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You’ve probably seen the ads advising parents to “think again” before giving teenagers alcohol, and pregnant women have also been told to lay off the booze, but could your alcohol consumption be doing you harm?

When discussing nutrition in my brain health workshops, the most common question everyone wants to know is,

“Can I still enjoy my glass of wine at night?”

Scientists have been debating the “what’s the safe limit for alcohol?” question for a while with difficulty being compounded by different countries having different recommendations, which has added to the confusion.

A new report published in the Lancet looked at data from 787,000 people from 83 different studies and confirmed that drinking more than 5-6 glasses of wine per week is associated with a shorter lifespan, and that drinking beer or spirits, or being a binge- drinkers confers a greater risk.

This amount of wine is equivalent to 100g or 12.5 units of alcohol. Drinking beyond this increases your risk of stroke, fatal aneurysm, heart failure and death.

The study failed to find any significant benefits conferred by moderate drinking.

They found that drinking between 200 and 350g alcohol per week is associated with a reduced life expectancy of 1-2 years, rising to 4-5 years for those consuming more than 350g of alcohol per week.

What does this mean?

The key message is drinking too much shortens lives.

Importantly this study also did not find any significant difference between men and women in relation to the amount of alcohol consumed and reduction in life expectancy meaning it is probably a fallacy to continue to believe that men can drink more safely, than women.

The implication, is as with other aspects of lifestyle choice, it’s up to us to decide what we do.

In the same vein as knowing that eating processed meat is bad for us, enjoying the occasional bacon and eggs for breakfast isn’t going to cause us undue harm. It’s what we do consistently that counts.

Does this mean we have to abandon alcohol?


I can hear your sigh of relief. However, it may be time to review how much you do drink over the course of the week and to adhere to that good intention of including some alcohol-free nights.

Cambridge Professor David Spiegelhalter co-author of The Norm Chronicles examines how life’s chronic risks such as smoking or heavy drinking impact our life expectancy using something called the Microlife.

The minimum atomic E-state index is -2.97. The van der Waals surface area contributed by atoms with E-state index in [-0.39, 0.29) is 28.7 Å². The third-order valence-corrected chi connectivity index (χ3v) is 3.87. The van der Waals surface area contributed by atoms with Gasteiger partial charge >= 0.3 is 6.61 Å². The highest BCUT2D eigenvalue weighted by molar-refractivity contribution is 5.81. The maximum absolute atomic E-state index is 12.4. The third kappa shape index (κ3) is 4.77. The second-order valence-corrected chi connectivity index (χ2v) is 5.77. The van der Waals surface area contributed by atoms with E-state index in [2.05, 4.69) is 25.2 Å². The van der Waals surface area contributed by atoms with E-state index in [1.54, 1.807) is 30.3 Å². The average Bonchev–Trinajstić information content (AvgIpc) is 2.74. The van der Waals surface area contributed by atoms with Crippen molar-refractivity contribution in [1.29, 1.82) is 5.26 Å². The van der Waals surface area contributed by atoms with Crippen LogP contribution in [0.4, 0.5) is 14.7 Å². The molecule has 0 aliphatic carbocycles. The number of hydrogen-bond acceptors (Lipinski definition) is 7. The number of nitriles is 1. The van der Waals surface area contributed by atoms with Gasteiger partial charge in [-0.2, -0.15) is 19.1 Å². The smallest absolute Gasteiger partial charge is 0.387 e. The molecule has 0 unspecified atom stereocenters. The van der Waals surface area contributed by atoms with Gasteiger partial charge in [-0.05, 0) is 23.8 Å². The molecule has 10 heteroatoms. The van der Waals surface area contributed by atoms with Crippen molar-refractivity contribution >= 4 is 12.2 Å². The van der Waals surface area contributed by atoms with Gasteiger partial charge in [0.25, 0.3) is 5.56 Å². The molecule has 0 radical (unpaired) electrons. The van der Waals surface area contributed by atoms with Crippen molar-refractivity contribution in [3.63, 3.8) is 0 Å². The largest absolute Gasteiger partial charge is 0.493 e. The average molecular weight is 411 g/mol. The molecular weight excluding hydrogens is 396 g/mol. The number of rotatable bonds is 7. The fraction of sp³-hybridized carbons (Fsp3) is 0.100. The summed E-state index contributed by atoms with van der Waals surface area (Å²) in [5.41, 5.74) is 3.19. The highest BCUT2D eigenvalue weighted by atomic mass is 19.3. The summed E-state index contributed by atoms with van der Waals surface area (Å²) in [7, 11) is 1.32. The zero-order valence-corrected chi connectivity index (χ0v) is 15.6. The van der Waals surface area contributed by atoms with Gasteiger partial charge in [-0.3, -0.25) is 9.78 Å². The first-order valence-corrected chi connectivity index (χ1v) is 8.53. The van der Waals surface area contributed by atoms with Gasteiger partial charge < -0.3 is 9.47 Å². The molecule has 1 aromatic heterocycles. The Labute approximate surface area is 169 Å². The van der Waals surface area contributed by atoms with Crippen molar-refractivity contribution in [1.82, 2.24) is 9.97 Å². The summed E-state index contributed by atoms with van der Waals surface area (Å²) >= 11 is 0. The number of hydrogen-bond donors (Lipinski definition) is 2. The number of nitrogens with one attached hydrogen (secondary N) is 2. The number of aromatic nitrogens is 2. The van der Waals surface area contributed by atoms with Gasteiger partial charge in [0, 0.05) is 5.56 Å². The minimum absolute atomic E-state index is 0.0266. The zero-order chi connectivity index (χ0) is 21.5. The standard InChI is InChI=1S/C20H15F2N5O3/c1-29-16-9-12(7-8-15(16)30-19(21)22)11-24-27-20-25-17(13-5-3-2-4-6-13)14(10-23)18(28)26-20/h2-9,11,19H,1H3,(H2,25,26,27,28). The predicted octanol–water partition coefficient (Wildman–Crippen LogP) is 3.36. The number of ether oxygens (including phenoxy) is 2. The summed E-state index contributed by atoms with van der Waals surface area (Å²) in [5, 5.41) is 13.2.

My understanding of this concept is that an adult life can be thought of as one million equal parts or micro lives. Each of these comprise thirty minutes, so each day we have 48. If we choose to engage in those activities known to be associated with poorer health outcomes, it means we chew through those micro lives more quickly.

In relation to the alcohol study when the tabloids say that drinking an extra glass of wine will shorten your life by 30 minutes, we need to put this into context!

The overall message is that less is more and that lowering consumption, especially if you’re a baby boomer (because the BB’s have developed a bit of a reputation for exceeding the recommended limits,) is not a bad idea.

The relationship of alcohol and the risk of dementia

This is real.

It’s also the BIGGEST modifiable risk factor we have available to us to reduce our relative risk.

A retrospective analysis of 30 million people in France between 2008 and 2013 revealed how a history of alcohol use disorders increases the risk of dementia by x3  and half of all those diagnosed with early onset dementia had a history of alcohol problems.

Ethanol and its metabolite acetaldehyde have a direct neurotoxic effect. Accompanying nutritional problems including thiamine deficiency are other contributing factors.

Current alcohol recommendations for Australians are 14 standard drinks per week, that’s nine glasses of wine or 7 pints of beer. It’s looking as if that will shortly be downgraded to one and a half bottles of wine, a six-pack of beer or half a bottle of spirits per week.

Moderation rules. I’ll drink to that.

Dr Jenny Brockis

Dr Jenny Brockis is a medical practitioner and internationally board-certified lifestyle medicine physician, workplace health and wellbeing consultant, podcaster, keynote speaker and best-selling author. Her new book 'Thriving Mind: How to Cultivate a Good Life' (Wiley) is available online and at all good bookstores.

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